Flickr, jalbA survey of the microbial life in 60 volunteer’s belly buttons has come up with more than 2,000 bacterial and archaeal species, most of which exist on only a fraction of the population, according to a report published this week (November 7) in PLOS ONE.
“[We] can now predict which bacteria tend to be frequent and common in belly buttons,” lead researcher Robert Dunn, of North Carolina State University said in an interview for a PLOS ONE blog. “Gender doesn’t seem to matter, nor does age, nor does innie/outie, nor does where you live now or where you were born.”
The team of researchers sequenced small fragments of each microbe’s genome to identify the diversity of microbes in each belly button. Each volunteer harbored an average of 67 different types of bacteria, and the vast majority of the 2,188 species found were only present in six or fewer belly buttons. One of the volunteers, Dunn said, had not bathed in years, which yielded a belly button sample that not only had bacteria present, but two species of archaea, which were rare in the study.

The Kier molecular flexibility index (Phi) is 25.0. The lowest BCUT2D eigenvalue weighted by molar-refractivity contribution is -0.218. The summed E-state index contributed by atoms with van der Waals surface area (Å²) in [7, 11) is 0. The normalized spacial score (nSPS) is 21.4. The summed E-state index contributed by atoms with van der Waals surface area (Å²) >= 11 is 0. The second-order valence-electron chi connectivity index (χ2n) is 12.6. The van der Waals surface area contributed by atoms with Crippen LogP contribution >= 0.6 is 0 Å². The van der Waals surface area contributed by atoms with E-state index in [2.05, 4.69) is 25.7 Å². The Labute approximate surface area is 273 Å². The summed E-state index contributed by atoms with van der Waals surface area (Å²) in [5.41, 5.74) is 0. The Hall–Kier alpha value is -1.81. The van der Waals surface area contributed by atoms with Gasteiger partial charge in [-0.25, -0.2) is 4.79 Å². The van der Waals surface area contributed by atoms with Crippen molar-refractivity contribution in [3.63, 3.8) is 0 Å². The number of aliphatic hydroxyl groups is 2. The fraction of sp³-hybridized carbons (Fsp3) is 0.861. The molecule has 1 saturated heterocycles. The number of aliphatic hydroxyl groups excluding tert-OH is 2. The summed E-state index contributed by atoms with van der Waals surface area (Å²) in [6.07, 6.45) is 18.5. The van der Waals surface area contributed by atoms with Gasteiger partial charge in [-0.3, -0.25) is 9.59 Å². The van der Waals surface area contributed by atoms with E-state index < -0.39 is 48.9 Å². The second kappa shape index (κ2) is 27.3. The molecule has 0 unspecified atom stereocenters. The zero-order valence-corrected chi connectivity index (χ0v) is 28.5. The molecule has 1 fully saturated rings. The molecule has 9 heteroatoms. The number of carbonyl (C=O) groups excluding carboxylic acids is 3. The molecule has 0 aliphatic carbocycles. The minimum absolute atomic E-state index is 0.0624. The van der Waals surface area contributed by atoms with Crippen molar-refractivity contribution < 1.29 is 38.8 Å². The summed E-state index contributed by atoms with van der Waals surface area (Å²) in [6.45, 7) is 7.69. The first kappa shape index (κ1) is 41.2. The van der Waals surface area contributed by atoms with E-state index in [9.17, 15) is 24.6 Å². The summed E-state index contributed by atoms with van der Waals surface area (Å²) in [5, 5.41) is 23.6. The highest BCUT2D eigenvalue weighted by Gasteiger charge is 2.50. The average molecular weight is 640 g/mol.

Dunn says that he and his team are continuing their navel research, next sampling 600 belly buttons, which could reveal more information about our personal germs.